In his concluding remarks, the presenting author Masahiro Tsuboi, MD, PhD, director of the department of thoracic surgery and oncology, National Cancer Center Hospital East in Japan, stated that “the reduced risk of local and distant recurrence and improved CNS DFS reinforce adjuvant osimertinib as a highly effective, practice-changing treatment for patients with stage IB/II/IIIA EGFR-mutant NSCLC following complete tumor resection.”
While it appears there may be “superior CNS control with osimertinib” in this patient cohort, commented Johan Vansteenkiste, MD, PhD, of the University Hospitals Leuven, Campus Gasthuisberg, Belgium, in a discussion following the main presentation, he also noted that DFS might not translate to better cure rates. The drug also comes with financial toxicity as well as literal toxicity: Dr Vansteenkiste pointed out that 50% of patients receiving osimertinib had diarrhea and approximately 25% had skin problems for a duration of 22 months. Ultimately, he predicted, minimal residual disease (MRD) will have a crucial role in the selection of patients eligible to receive the drug.
ESMO President Solange Peters, MD, asked the discussant group: Could osimertinib become the standard of care in this NSCLC type, even in the absence of mature OS data?
“Of course, Solange, one wants overall survival,” responded Roy Herbst, MD, PhD, chief of medical oncology at Yale Cancer Center in New Haven, Connecticut, and vice chair for developmental therapeutics for the Southwestern Oncology Group (SWIOG) Lung Committee. “But I think right now the compelling nature of these data, in my mind, make [osimertinib] something we should use as we await those results.” Dr Herbst added that by late 2020, “we’ll have quality of life [data].”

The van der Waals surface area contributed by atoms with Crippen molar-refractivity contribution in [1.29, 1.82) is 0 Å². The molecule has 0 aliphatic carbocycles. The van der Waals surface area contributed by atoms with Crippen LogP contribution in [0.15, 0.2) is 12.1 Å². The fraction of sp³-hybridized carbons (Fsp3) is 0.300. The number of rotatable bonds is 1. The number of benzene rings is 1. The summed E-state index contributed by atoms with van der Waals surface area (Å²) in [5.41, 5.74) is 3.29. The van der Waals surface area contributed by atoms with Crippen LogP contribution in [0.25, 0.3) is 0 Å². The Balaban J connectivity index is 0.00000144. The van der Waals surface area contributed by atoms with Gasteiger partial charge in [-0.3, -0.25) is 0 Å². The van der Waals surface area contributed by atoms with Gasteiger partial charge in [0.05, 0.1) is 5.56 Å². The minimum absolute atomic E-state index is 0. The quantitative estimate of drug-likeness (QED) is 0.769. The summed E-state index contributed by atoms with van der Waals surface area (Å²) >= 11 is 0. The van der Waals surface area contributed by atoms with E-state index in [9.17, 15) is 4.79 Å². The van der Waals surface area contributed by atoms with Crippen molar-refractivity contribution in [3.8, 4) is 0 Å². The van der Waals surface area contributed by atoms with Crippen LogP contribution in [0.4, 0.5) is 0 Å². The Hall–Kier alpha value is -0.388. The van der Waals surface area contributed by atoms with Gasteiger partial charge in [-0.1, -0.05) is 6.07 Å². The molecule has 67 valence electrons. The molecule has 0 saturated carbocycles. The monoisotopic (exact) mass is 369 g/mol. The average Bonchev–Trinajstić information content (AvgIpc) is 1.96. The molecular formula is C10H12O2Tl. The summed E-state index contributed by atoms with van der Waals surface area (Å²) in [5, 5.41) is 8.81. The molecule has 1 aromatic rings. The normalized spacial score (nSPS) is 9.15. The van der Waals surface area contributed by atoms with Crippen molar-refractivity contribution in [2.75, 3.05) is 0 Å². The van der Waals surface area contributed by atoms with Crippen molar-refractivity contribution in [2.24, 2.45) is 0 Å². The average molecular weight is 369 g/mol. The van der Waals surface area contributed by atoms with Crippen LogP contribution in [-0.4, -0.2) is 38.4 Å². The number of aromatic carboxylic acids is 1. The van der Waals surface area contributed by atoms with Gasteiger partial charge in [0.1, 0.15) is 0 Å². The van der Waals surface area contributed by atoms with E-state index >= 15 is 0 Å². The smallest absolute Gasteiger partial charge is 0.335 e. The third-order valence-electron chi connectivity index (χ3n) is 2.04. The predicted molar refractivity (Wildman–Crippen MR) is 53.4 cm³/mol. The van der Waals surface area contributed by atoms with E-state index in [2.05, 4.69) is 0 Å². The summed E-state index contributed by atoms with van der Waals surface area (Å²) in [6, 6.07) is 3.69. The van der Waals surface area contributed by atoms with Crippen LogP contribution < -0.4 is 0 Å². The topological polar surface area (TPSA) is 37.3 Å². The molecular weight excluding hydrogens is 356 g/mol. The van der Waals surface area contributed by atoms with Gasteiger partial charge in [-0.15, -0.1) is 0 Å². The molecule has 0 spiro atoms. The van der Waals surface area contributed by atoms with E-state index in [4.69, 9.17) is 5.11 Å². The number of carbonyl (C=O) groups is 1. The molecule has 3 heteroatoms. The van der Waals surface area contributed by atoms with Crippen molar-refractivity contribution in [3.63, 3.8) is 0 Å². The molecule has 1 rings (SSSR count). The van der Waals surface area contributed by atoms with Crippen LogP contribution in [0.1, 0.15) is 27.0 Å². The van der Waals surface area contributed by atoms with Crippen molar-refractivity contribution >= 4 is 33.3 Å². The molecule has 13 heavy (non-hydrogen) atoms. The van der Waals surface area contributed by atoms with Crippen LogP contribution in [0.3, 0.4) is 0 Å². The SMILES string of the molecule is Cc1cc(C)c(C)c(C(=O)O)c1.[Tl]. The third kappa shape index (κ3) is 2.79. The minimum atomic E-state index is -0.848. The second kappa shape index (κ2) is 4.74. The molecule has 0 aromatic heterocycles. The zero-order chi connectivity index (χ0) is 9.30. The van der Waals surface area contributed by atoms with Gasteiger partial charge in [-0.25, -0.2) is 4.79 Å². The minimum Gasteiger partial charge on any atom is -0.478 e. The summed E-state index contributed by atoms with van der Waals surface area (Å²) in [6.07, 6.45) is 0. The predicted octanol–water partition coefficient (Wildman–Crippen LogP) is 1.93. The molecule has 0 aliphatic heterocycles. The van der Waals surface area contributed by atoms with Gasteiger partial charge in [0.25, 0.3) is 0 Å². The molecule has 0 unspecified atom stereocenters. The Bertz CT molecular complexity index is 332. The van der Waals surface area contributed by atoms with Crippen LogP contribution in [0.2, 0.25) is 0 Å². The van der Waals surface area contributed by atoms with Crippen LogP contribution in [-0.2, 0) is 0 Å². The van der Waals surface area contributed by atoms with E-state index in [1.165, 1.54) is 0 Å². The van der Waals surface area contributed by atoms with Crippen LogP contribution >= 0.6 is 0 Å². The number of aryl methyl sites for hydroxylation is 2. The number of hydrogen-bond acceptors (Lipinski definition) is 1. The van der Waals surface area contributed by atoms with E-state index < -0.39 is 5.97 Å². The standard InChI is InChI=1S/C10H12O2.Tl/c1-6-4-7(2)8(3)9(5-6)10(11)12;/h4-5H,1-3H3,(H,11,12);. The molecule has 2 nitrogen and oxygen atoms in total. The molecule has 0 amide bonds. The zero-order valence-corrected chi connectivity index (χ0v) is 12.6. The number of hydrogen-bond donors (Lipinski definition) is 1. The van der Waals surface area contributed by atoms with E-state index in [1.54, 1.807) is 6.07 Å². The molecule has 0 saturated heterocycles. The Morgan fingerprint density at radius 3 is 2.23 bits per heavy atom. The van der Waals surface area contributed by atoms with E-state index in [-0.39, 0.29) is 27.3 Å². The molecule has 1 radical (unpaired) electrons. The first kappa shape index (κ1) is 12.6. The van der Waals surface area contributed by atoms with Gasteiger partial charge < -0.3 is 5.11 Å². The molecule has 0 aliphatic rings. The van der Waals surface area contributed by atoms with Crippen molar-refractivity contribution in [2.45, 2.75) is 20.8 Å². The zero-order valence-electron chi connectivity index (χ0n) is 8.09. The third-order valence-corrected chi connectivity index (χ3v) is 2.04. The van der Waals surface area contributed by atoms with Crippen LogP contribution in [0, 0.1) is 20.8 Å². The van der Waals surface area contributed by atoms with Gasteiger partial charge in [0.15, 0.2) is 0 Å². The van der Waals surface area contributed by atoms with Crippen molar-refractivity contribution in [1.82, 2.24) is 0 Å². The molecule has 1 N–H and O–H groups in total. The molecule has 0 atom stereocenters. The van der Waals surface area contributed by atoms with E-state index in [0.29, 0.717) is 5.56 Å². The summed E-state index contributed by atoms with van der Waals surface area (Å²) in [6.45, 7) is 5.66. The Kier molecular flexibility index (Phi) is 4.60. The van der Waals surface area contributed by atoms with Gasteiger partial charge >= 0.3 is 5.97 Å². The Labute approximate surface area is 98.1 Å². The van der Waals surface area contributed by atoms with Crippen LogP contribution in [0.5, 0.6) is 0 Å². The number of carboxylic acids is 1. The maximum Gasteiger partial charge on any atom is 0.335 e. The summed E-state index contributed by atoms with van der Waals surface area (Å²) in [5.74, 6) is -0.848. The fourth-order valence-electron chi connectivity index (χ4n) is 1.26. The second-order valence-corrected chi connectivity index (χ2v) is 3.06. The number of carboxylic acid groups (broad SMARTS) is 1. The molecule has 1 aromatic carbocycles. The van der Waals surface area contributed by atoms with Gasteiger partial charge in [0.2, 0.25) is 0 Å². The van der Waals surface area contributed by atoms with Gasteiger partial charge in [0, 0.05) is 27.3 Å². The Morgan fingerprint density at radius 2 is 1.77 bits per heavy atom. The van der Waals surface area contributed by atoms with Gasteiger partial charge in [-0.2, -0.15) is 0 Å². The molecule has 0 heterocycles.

And when Dr Peters mentioned some of the concerns that have been raised surrounding unblinding and how treatment crossover in the trial could complicate future survival analyses, Dr Herbst said: “The trial remains blinded at the level of the patient and the doctor — we’ve only unblinded it at the data — and we are committed to a crossover. So actually, an amendment is going through at many places — it should be through at most sites now — where patients will get the osimertinib on recurrence.”
Disclosures: Research funding for this study was provided by AstraZeneca. Some of the authors reported financial relationships with pharmaceutical companies. For a full list of disclosures, please refer to the study abstract.
Read more of Cancer Therapy Advisor‘s coverage of the ESMO Virtual Congress 2020 by visiting the conference page.
- Tsuboi M, Wu Y-L, He J, et al. Osimertinib adjuvant therapy in patients (pts) with resected EGFR mutated (EGFRm) NSCLC (ADAURA): Central nervous system (CNS) disease recurrence. Presented at: European Society of Medical Oncology (ESMO) Virtual Congress 2020; September 19-21, 2020. Abstract LBA1.
- Wu Y-L, Tsuboi M, He J, et al. Osimertinib in resected EGFR-mutated non-small-cell lung cancer. N Engl J Med. Published online September 19, 2020. doi:10.1056/NEJMoa2027071